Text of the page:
Decades ago, industry and government were slow to listen to the message of activists about the dangers of asbestos, and we are now paying the price. The effect of coal mining on the health of local communities is probably far less significant, but nevertheless overseas evidence suggests it could be serious and far-reaching.
The Beyond Zero Emissions 2012 study Health and Social Harms of Coal Mining in Local Communities points to evidence of elevated mortality rates in Appalachian coal mining areas in the US. The authors stress the need to research the health effects of coal mining in the Hunter Valley and other regions. But instead governments appear to be granting mining licences indiscriminately and offering favourable treatment to the coal industry.
The study cites offshore evidence of excess deaths from lung cancer and chronic heart, respiratory and kidney disease related to living near coal mines. Its authors detail major expansion that is underway or planned in our coal mining industry, but point out that there is a 'glaring absence of local evidence to determine what impacts these projects will have on the health of surrounding communities'.
It seems governments do not want to know about the long-term health impacts of coal mining. Coal mining's short-term economic benefit is more attractive politically, and there is also strong lobbying from industry groups and others. Rod Campbell of the public interest advocacy group Economists at Largesuggests government actions go beyond cavalier and are more underhand.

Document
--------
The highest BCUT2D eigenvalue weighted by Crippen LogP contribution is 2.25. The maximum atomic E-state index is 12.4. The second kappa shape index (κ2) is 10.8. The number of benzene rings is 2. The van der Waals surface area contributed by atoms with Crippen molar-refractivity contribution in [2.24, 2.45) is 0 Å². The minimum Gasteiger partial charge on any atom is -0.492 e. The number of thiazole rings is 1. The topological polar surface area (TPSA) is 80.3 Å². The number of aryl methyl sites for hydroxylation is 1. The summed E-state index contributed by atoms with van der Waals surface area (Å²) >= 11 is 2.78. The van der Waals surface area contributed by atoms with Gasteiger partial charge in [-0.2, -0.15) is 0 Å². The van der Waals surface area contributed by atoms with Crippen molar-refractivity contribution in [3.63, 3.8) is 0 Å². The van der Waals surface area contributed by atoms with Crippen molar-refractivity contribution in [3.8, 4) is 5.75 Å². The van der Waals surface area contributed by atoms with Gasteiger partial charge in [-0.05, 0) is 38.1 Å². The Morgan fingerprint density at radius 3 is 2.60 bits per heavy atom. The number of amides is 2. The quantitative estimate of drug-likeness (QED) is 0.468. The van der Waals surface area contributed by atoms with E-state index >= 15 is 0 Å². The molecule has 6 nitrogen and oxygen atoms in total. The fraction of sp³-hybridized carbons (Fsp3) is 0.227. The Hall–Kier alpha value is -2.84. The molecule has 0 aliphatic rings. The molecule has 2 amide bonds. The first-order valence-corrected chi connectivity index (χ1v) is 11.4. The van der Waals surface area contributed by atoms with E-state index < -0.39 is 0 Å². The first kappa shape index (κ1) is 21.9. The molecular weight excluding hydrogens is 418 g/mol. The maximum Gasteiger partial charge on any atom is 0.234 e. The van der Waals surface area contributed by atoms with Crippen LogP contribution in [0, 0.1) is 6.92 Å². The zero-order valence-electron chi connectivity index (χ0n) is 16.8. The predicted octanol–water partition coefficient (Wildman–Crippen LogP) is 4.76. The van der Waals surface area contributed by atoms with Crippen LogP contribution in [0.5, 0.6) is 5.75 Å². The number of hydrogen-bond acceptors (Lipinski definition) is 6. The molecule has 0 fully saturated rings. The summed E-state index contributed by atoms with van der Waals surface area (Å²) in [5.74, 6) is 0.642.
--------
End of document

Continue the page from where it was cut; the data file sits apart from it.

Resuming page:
The Maules Creek community on whose behalf Moylan was acting approached Campbell's group to help make sense of the 2000 page environmental impact statement that was delivered just days before Christmas with only weeks to respond. He writes: 'Our assessment of the review is scathing. Gillespie Economics has overlooked the foreign ownership of the project and presented profits to overseas interests as benefits to the NSW community.'
Moylan did the wrong thing in undermining public confidence in the share trading system, which in turn underpins the stability of our economy. His actions were fraudulent and supporting them would amount to affirming anarchy and rejecting the rule of law, even if governments and the coal industry don't appear to be acting with integrity and in the public interest.
He was, as he told the ABC, only making 'the announcement that ANZ should have made, that it wasn't going to be investing unethically' in Whitehaven's Maules Creek Coal Project.